Government reiterates Israeli citizens can’t get visas to Pakistan

On the FIA website, Israel is now listed as one of seven countries whose citizens would need to undergo special police registration if they visited Pakistan. The other countries are India, Bangladesh, Bhutan, Nigeria, Somalia and Palestine. (Photo courtesy: FIA notification screen grab)
Updated 12 January 2019
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Government reiterates Israeli citizens can’t get visas to Pakistan

  • Spokesperson says Pakistan does not have diplomatic relations with Israel
  • Israel still listed on FIA website among countries allowed to visit Pakistan

ISLAMABAD: The government of Pakistan reiterated on Friday that Israeli citizens could not get visas to Pakistan, a follow up on Israel recently being ‘mistakenly’ listed on an official website among countries whose citizens could travel to Pakistan. 

In a statement released by Pakistan’s Press Information Department (PID) on Friday, a government spokesperson said “Pakistan does not have diplomatic relations with Israel and consequently the provision of visa [to its citizens] does not arise.”

Last week while talking to Arab News, a high ranking official of the Federal Investigations Agency (FIA) said Pakistan’s Immigration and Passports office had recently “mistakenly” listed ‘Israel’ among the countries whose citizens needed to go through special checks in order to visit Pakistan but that the error was being corrected.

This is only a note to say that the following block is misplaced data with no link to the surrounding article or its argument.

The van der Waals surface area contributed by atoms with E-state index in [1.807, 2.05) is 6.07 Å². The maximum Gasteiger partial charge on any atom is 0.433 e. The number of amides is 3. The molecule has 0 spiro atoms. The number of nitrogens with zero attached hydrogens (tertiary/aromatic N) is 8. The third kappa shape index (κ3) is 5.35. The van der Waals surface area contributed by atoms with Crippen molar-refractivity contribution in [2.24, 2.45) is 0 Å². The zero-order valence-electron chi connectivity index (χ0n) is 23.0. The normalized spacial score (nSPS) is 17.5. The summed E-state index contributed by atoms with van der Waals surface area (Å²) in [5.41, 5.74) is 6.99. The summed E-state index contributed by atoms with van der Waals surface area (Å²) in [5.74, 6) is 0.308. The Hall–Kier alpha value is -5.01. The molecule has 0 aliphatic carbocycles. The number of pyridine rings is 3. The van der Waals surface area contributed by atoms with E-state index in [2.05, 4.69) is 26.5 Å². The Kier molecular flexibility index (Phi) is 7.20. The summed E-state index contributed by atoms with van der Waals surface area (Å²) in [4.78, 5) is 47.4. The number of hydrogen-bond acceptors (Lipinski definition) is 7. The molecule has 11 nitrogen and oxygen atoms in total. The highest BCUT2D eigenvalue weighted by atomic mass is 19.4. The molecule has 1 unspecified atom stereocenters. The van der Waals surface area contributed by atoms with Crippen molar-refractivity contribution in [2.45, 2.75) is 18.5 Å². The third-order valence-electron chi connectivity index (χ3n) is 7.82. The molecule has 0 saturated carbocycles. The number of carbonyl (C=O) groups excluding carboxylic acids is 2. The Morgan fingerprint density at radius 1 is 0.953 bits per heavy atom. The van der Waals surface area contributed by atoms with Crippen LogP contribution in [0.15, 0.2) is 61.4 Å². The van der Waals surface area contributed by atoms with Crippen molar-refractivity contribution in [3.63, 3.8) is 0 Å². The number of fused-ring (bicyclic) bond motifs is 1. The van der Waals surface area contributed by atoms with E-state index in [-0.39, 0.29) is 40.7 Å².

The appearance of the list on the website created a hype because there are no diplomatic ties between the two countries.

But despite the government statement and clarifications, the list is still available on the FIA website, and shows Israel as one of seven countries whose citizens would need to undergo special police registration if they visited Pakistan.

The other countries are India, Bangladesh, Bhutan, Nigeria, Somalia and Palestine.

“A Government spokesperson has denied a misleading news item carried by a section of press regarding provision of visa facility to Israeli citizens on arrival at Pakistani airports,” the PID statement said.


Government presents mini-budget to boost exports, facilitate agricultural financing

Updated 23 January 2019
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Government presents mini-budget to boost exports, facilitate agricultural financing

  • Tax on loans for agriculture, SMEs reduced from 39 percent to 20 percent
  • Economists urge the government to ensure strict implementation of all measures

ISLAMABAD: Finance Minister Asad Umar on Wednesday presented the third finance bill for the current fiscal year in the National Assembly of Pakistan, claiming it would boost investment, manufacturing and exports, and facilitate agricultural financing to promote economic activities in the country.

As opposition lawmakers chanted slogans against the government, the minister said he was presenting an “economic reforms package” to address the needs of the people.

“We are committed to helping deprived segment of the society and it is our constitutional responsibility to bridge the gap between the rich and the poor,” he said.

The minister also announced that he would present the “Medium Term Economic Framework” in Parliament next week to boost investment, manufacturing and agricultural produce in the country.